Misinformation about sunscreens is common. Be informed and do not let myths deter you from using it to protect your skin!
If you have searched for information about sunscreens online before, you would have been hit by a wave of information. Mineral sunscreens, natural sunscreens, SPF 15, SPF 30, coral reefs and chemical ingredients may have all popped on your screen. All these would have probably left you feeling more confused than encouraged to wear sunscreen. The truth of the matter is that sunscreen is designed to protect your skin from the sun's damaging rays. However, there are some of the claims made about it suggest it could do more harm than good.
Ranging from ineffective use to plain danger, we have seen some writers even go to the extent of blaming it for skin cancer! Dr Jennifer Lin, an assistant professor of dermatology at Harvard Medical School and co-director of the Melanoma Risk and Prevention Clinic at Brigham and Women's Hospital, provided some inputs to outline what is right and what is fiction.
Q. Are there certain chemicals in sunscreen that people should avoid?
A. There are two types of sunscreens: Physical blockers reflect ultraviolet rays from the sun and contain one of two active ingredients, zinc oxide or titanium dioxide. Chemical blockers contain chemicals that absorb the sun's ultraviolet rays. In the United States, these typically include aminobenzoic acid, avobenzone, octisalate, octocrylene, and oxybenzone.
Oxybenzone has received the worst press because of concerns that it may act as what is known as a hormone disrupter. A hormone disruptor is a chemical that has the ability to cross cell membranes and may interfere with your body's natural hormone production.
However, there has been no conclusive evidence that oxybenzone is harmful to humans. Organizations that have raised concerns about oxybenzone typically cite studies done in rats, where the rats were actually fed oxybenzone. It would take an individual 277 years of sunscreen use to achieve the equivalent systemic dose that produced effects in these rat studies, according to a 2017 study in the Journal of the American Academy of Dermatology. Oxybenzone is also known to cause allergic reactions in some people.
Even if you avoid sunscreens with oxybenzone, you may encounter it in other products, including plastic, hairspray, and nail polish.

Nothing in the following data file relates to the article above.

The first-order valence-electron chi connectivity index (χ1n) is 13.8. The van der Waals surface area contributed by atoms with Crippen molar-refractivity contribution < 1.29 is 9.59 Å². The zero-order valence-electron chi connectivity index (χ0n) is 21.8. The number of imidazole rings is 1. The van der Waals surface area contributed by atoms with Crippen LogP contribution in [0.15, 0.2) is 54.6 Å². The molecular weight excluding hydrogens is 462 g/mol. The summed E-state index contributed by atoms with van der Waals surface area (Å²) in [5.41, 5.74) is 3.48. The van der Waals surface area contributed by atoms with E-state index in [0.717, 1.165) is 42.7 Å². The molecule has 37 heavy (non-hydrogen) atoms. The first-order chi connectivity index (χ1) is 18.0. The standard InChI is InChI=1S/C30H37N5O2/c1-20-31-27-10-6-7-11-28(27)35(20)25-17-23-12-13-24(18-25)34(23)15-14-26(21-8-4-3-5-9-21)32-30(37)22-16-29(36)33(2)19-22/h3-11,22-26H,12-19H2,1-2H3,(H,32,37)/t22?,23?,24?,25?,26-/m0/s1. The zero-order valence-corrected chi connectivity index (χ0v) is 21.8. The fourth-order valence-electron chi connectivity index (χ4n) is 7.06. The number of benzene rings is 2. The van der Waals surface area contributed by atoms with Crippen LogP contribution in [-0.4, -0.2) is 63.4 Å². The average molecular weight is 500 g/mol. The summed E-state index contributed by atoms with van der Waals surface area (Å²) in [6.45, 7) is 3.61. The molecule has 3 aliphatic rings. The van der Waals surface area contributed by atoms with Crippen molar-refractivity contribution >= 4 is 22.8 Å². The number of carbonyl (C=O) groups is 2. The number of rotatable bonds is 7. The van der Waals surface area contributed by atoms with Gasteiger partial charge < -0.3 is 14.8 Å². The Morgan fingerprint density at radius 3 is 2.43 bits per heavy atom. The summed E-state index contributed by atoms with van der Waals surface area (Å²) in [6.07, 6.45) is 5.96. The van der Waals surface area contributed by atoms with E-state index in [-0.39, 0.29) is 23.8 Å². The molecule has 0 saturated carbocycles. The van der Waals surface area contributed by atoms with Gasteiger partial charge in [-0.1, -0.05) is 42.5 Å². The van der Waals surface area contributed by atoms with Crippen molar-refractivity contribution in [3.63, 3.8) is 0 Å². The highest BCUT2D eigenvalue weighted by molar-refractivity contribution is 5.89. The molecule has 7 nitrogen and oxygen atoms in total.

Q. Is there evidence that sunscreen actually causes skin cancer?
A. No. These conclusions come incorrectly from studies where individuals who used sunscreen had a higher risk of skin cancer, including melanoma. This false association was made because the individuals who used sunscreen were the same ones who were traveling to sunnier climates and sunbathing. In other words, it was the high amounts of sun exposure, not the sunscreen, that elevated their risk of skin cancer.
Q. Some claim that sunscreen doesn't prevent the three main types of skin cancer. Is this true?
A, No, there are excellent studies that sunscreen protects against all three of the most common skin cancers: squamous cell carcinoma, basal cell carcinoma, and melanoma. The degree of protection that sunscreen provides is directly related to the degree to which ultraviolet radiation is associated with the formation of skin cancer. For instance, in prospective studies of sunscreen, the incidence of squamous cell carcinoma is reduced the most—as much as 40% over four years.
Q. One online article claims that sunscreen is actually poisoning people. Is this true?
A. I don't think there is any evidence that sunscreen is poisoning us.
Q. Are the nanoparticles that are used in sunscreens with titanium dioxide and zinc oxide harmful?
A. Manufacturers use nanoparticles in the physical sun blockers I mentioned above. Nanoparticles are made using a process called micronizing that breaks up larger particles. This makes the sunscreens easier to apply and allows them to disappear into the skin, in contrast to the greasy, white sunblocks of the past.
I think that these physical blockers are much easier to use now that they are frequently micronized. Nanoparticles have not been shown to penetrate beyond the level of the skin and migrate into the bloodstream, which means that they are unlikely to create health risks.
Q. Does everyone need to use sunscreen? I've heard some people say that they don't need to wear it because they have darker skin that tans well.
A. We recommend sunscreen for skin cancer prevention, including melanoma prevention, which has been demonstrated in cohort studies as well as prospective randomized trials. Given that darker-skinned patients have a very low risk of skin cancer, using sunscreen for skin cancer prevention is not necessary. However, people looking to ward off the aging effects from sun would still benefit from sun-protective habits, which include sunscreen, sun-protective clothing, and sun avoidance.
As always, be sure to protect yourself from the harmful rays of the sun. Try to ensure you pick a sunscreen with natural sunscreen ingredients. A broad-spectrum sunscreen is much more safe and effective than the common sunscreen.
Check out our natural range of sunscreens here! Be sure to follow our latest updates on our Facebook page.